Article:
by Ishiaba Kasonga
"Free human will bring free ideas to free the Democratic Republic of Congo."
Tuesday, 16 February 2016
In Congo, a war for Africa's elephants
In Congo, a war for Africa's elephants
A customs officer arranges confiscated elephant tusks
before a news conference at the Port Authority of
Thailand in Bangkok
André Migifuloyo and Djuma Uweko lived together, worked together and last October died together fighting to protect Congo's elephants from voracious ivory-seeking poachers.
In the continental war to protect Africa's elephants, the rangers of Garamba National Park in north-eastern Democratic Republic of Congo are manning the frontline.
The two men grew up in the same small town of Dungu and joined the park service in their early twenties, a good job that pays a decent monthly wage of around $200 (R3,146.50).
Migifuloyo became a ranger in 2011 and two years later Uweko followed. Both were quick to make friends with others and lived with their young families in Nagero, the park village by the Dungu River with its little red brick church and thatched homes.
In his spare time Migifuloyo, 26, enjoyed war films. Uweko, 27, liked a beer. Both earned reputations for discipline and courage in the field.
On a sweltering Monday afternoon in early October they were part of a 10-man patrol that ran into a large gang of poachers in the north of the park.
Almost as soon as the firefight began Uweko, armed with an AK-47, was shot. Migifuloyo was fatally hit moments after firing off a rocket-propelled grenade.
Uweko dragged himself into the thick elephant grass where he lay bleeding until the poachers found him, and shot him dead. Two others also died: one in the initial exchange of fire while the other, like Uweko, was wounded then executed.
Dieudonné Komorewa, 33 and a ranger for nearly eight years, was Migifuloyo's close friend and second cousin.
"I could tell he was a disciplined person, and brave, from the start," Komorewa said. "He was fun to be around."
The day before his friend was killed they had gone shopping together for baby clothes for Migifuloyo's unborn child. Most days Komorewa takes up his dead friend's toddler son to play with his own children.
"I love that kid so much," he said.
Komorewa remains a determined ranger. "The enemy is the enemy and everything we do here is against them. We mustn't be scared of them, we must always be ready," he said.
Who the enemy is varies.
Sometimes it is members of the ragtag yet brutally effective rebel Lord's Resistance Army (LRA), more often it is armed groups from South Sudan or pastoralist-poachers from Sudan or Central African Republic, or occasionally unknown shooters in helicopters who kill the elephants with a bullet in the top of the skull.
Every year more than 30,000 elephants are poached in Africa, according to conservationists, leaving around 450,000 in the wild while the illegal ivory trade their tusks supply is estimated to be worth $3 billion (2.7 billion euros) a year.
The poachers are killers, so African Parks, the South Africa-based, European Union-backed conservation organisation that manages Garamba, has brought in military trainers and a helicopter to help level the battlefield.
The 120 park rangers -- a quarter of what's needed to patrol the 12,400 square kilometre (4,800 square mile) park, about half the size of Wales -- are looking more and more like the paramilitary force they must be to win the ivory war.
In 2015 there were 28 firefights with poachers. Four rangers were killed and 114 elephants shot -- almost one in 10 of those left in Garamba -- but just 40 years ago there were 23,000 elephants here, plus close to 500 northern white rhinos. Poachers killed Garamba's last rhino a decade ago and the rangers are fighting to stop Garamba's elephants meeting the same end.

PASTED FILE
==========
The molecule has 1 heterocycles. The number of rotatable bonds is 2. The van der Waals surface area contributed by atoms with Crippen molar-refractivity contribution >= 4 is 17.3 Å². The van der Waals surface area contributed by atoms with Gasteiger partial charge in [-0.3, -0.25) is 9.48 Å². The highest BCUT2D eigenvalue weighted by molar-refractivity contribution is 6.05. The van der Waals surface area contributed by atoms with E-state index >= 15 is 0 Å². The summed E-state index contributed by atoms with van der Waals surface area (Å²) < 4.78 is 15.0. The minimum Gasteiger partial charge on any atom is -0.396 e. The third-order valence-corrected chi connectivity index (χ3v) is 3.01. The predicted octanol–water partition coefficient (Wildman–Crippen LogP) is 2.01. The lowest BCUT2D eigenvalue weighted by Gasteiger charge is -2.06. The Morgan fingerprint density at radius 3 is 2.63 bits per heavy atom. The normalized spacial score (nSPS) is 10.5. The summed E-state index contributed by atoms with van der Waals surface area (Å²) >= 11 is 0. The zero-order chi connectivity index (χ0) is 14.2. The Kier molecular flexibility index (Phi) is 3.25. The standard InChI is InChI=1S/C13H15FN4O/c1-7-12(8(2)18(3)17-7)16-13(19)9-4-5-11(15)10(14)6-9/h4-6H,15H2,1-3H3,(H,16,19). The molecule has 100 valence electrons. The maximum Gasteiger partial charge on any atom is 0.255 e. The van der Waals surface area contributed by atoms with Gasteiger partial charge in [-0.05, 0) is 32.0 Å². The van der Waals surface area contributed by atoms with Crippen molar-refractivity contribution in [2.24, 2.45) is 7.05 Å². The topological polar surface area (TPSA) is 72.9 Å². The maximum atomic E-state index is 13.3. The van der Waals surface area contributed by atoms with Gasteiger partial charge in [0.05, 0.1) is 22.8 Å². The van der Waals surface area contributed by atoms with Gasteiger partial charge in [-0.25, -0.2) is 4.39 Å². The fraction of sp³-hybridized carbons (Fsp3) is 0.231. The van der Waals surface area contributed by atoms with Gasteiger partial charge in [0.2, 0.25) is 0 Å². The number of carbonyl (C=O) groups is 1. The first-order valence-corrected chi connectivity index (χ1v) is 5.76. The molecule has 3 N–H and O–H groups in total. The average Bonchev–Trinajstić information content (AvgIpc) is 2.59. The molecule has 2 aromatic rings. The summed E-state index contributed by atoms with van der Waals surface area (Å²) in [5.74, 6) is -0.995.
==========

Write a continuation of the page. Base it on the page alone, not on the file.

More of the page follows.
At the 50-metre (yard) firing range cut out of the thick bush, military trainers from Pretoria-based security company Noctuam are working on the rangers' marksmanship.
A year ago rangers would shoot from the hip or, sometimes, over their heads holding the gun sideways like in a gangsta movie. Now they steady themselves in a low crouch, aim, exhale and squeeze the trigger. Lack of bullets means each ranger gets just five practice shots before each deployment.
The adjacent obstacle course is made out of rough branches and tree trunks. The teaching happens at the camp but the real learning is in the field, said one of the trainers who did not want to be identified. "Here you can only tell them what to do. In the bush you show them," he said.
Garamba's security advisor Peter Philippot, a 45-year old French former soldier, says weapons and ammunition are his priority. The armoury is mostly filled with battered and ageing AK-47 rifles with an effective range of 100 metres, but in the park's thick, tall grass and forests most firefights begin at frighteningly short range.
"In the bush you can't see nothing after 20 metres and most fights start at 10 metres. We need shotguns," said Philippot.
A $2 million (1.8 million euros) Squirrel helicopter donated by Howard Buffett, the philanthropist son of a billionaire businessman, helps even the odds, said the 60-year old South African pilot Frank Molteno.
His aircraft was hit by gunfire and nearly shot down as he rescued the surviving rangers during October's battle.
"If they see us they shoot at us, so we shoot at them. It's bush justice," he said.
The war is merciless. The poachers who killed Migifuloyo, Uweko and the two others stripped their bodies, looted their gear and left their corpses strewn in the baking sun. It took four days for the rangers to find, retrieve and bury their colleagues.
Komorewa visits his friend's grave a couple of times a month, clearing the dead leaves that gather on the concrete, but despite the loss he has never considered giving up. "I could be killed riding my motorbike, not just in the bush," he said. "Death is everywhere."